Amidst the market mayhem we have witnessed in the past fortnight, market pundits have voiced a variety of opinions, including the likelihood of persistent volatility, the relative safe haven India offers among emerging markets, and the need to stay invested. There sure is a grain of truth in many of these opinions – but that is not the point of my blog here. What I would like to focus on are the few silver linings that this market upheaval has brought to us.
The fragility of prices
What comes to mind first amidst all the slaughter that has ensued is the fragility of stock prices. This has been a golden opportunity to remind us that stock prices are values that rest on the knife-edge of confidence. When confidence is high, stock prices float to stratospheric levels and are as likely to be savagely brought down when confidence is low. As investors, this reminds us that 'confidence' is a fickle thing and is subject to mob mentality. We must internalize this aspect of the market and use it to our advantage.
The fallacy of 'its all in the price'
Modern economic theory purports that in a perfect market, everything an asset is worth is embedded within its price and that perfect information coupled with market forces of supply and demand ensure prices are in 'equilibrium'. Events of the past fortnight and the many extreme events that have unfolded over human history bring into sharp focus that either the market is not perfect or information is not perfect or this so-called market equilibrium is so vulnerable that there is no real meaning attached to it.
Prudence over greed
The prudence of diversification, cash, and real assets is underestimated in times of supreme confidence and is only realized in times such as these. In the race for returns when confidence is soaring, we seldom pay heed to the prudence of genuine diversification. This is an opportune time to understand how diversified you really are and how vulnerable your portfolio is to extreme events.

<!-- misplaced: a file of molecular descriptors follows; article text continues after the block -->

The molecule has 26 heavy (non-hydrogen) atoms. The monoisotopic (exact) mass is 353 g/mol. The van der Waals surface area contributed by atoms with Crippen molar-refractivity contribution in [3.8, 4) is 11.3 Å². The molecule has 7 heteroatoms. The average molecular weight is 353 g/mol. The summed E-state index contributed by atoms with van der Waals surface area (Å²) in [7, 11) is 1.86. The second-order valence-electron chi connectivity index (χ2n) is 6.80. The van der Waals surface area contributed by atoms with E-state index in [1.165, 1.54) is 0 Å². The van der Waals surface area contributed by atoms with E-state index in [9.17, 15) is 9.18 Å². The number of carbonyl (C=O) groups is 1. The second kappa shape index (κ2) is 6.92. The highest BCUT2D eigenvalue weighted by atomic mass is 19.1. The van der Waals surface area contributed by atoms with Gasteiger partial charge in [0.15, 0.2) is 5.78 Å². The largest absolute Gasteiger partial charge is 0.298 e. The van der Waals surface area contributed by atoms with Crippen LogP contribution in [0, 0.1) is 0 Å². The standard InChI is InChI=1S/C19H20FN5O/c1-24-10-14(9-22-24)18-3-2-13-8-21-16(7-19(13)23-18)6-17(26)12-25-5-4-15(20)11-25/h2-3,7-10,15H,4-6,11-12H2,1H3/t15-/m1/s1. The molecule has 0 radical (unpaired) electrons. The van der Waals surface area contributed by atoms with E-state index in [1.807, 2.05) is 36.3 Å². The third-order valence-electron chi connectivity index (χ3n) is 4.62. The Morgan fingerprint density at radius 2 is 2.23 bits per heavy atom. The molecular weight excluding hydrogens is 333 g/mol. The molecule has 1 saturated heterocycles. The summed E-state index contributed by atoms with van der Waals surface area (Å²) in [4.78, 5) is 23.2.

Dangers in point estimates
Point estimates of portfolio holdings are dangerous to determine performance and that performance fees to your investment adviser are better staggered over extended periods of time. Extreme events happen rarely and only time can ferret out the hidden dangers lurking within portfolios. Keeping adviser fees tied to long-term performance ensures not just advisers keeping a long-term view and dissuading them from taking short-term risks that are fraught with danger, but also reduces the possibility of investment advisers being rewarded for simply riding a boat in the high tide of buoyant markets.
Booking short-term capital losses
No doubt each investor’s situation is unique. However, for those whose investments do not fall under business income and were caught in the frenzy of pyrrhic stock prices followed by the current savage write downs, may do well to (especially in highly speculative positions taken within the last one year) sell at a loss and book short term capital losses. These short-term capital losses, can be used to offset future short term capital gains that may be incurred in liquid or debt mutual funds under the growth option. Investors may be aware that since the last budget, debt mutual funds are now subject to short term capital gains for any term below 3 years. However if an investor generates short-term capital losses similar to the one just described, these short-term capital losses can be offset against future short term capital gain from the sale of liquid/debt funds within a 3-year term. This is even more advantageous in the case of an individual in the highest tax bracket who will be able to tax shield his debt investment gains and simultaneously get rid of unnecessary speculative positions that he should not have entered in the first place. This is simply a generic approach and should not be used without a detailed analysis. I urge the reader to consult her investment adviser for advice that would cater to her specific situation.